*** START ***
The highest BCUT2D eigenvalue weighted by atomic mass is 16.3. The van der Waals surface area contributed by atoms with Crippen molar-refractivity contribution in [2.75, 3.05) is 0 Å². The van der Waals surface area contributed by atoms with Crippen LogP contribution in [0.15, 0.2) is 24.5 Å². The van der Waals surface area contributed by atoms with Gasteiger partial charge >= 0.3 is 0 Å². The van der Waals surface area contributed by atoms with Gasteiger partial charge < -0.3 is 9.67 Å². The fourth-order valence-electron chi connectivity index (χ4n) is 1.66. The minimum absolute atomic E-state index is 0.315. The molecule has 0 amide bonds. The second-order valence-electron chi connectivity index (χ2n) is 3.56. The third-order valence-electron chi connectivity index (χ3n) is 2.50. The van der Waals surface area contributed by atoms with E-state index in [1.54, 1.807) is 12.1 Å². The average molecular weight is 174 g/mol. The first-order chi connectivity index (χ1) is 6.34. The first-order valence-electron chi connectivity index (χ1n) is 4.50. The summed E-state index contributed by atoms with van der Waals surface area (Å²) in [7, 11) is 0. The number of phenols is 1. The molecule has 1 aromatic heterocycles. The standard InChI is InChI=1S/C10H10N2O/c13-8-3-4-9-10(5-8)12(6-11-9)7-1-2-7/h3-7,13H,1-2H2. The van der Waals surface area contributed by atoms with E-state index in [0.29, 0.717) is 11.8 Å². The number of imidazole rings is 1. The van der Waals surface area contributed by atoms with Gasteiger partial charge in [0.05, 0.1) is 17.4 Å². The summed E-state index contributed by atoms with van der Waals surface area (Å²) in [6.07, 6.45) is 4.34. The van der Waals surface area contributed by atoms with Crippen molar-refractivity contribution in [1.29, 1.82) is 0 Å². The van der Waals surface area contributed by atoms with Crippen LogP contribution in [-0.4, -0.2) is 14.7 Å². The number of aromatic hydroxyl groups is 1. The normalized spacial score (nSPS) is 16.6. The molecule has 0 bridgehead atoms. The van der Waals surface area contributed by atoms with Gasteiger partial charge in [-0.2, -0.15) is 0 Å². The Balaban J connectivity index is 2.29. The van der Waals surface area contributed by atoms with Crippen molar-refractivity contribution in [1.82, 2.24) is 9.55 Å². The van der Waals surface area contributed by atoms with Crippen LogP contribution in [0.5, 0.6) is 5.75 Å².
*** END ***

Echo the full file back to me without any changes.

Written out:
The highest BCUT2D eigenvalue weighted by atomic mass is 16.3. The van der Waals surface area contributed by atoms with Crippen molar-refractivity contribution in [2.75, 3.05) is 0 Å². The van der Waals surface area contributed by atoms with Crippen LogP contribution in [0.15, 0.2) is 24.5 Å². The van der Waals surface area contributed by atoms with Gasteiger partial charge >= 0.3 is 0 Å². The van der Waals surface area contributed by atoms with Gasteiger partial charge < -0.3 is 9.67 Å². The fourth-order valence-electron chi connectivity index (χ4n) is 1.66. The minimum absolute atomic E-state index is 0.315. The molecule has 0 amide bonds. The second-order valence-electron chi connectivity index (χ2n) is 3.56. The third-order valence-electron chi connectivity index (χ3n) is 2.50. The van der Waals surface area contributed by atoms with E-state index in [1.54, 1.807) is 12.1 Å². The average molecular weight is 174 g/mol. The first-order chi connectivity index (χ1) is 6.34. The first-order valence-electron chi connectivity index (χ1n) is 4.50. The summed E-state index contributed by atoms with van der Waals surface area (Å²) in [7, 11) is 0. The number of phenols is 1. The molecule has 1 aromatic heterocycles. The standard InChI is InChI=1S/C10H10N2O/c13-8-3-4-9-10(5-8)12(6-11-9)7-1-2-7/h3-7,13H,1-2H2. The van der Waals surface area contributed by atoms with E-state index in [0.29, 0.717) is 11.8 Å². The number of imidazole rings is 1. The van der Waals surface area contributed by atoms with Gasteiger partial charge in [0.05, 0.1) is 17.4 Å². The summed E-state index contributed by atoms with van der Waals surface area (Å²) in [6.07, 6.45) is 4.34. The van der Waals surface area contributed by atoms with Crippen molar-refractivity contribution in [1.29, 1.82) is 0 Å². The van der Waals surface area contributed by atoms with Crippen LogP contribution in [-0.4, -0.2) is 14.7 Å². The number of aromatic hydroxyl groups is 1. The normalized spacial score (nSPS) is 16.6. The molecule has 0 bridgehead atoms. The van der Waals surface area contributed by atoms with Gasteiger partial charge in [-0.2, -0.15) is 0 Å². The Balaban J connectivity index is 2.29. The van der Waals surface area contributed by atoms with Crippen molar-refractivity contribution in [1.82, 2.24) is 9.55 Å². The van der Waals surface area contributed by atoms with Crippen LogP contribution in [0.5, 0.6) is 5.75 Å².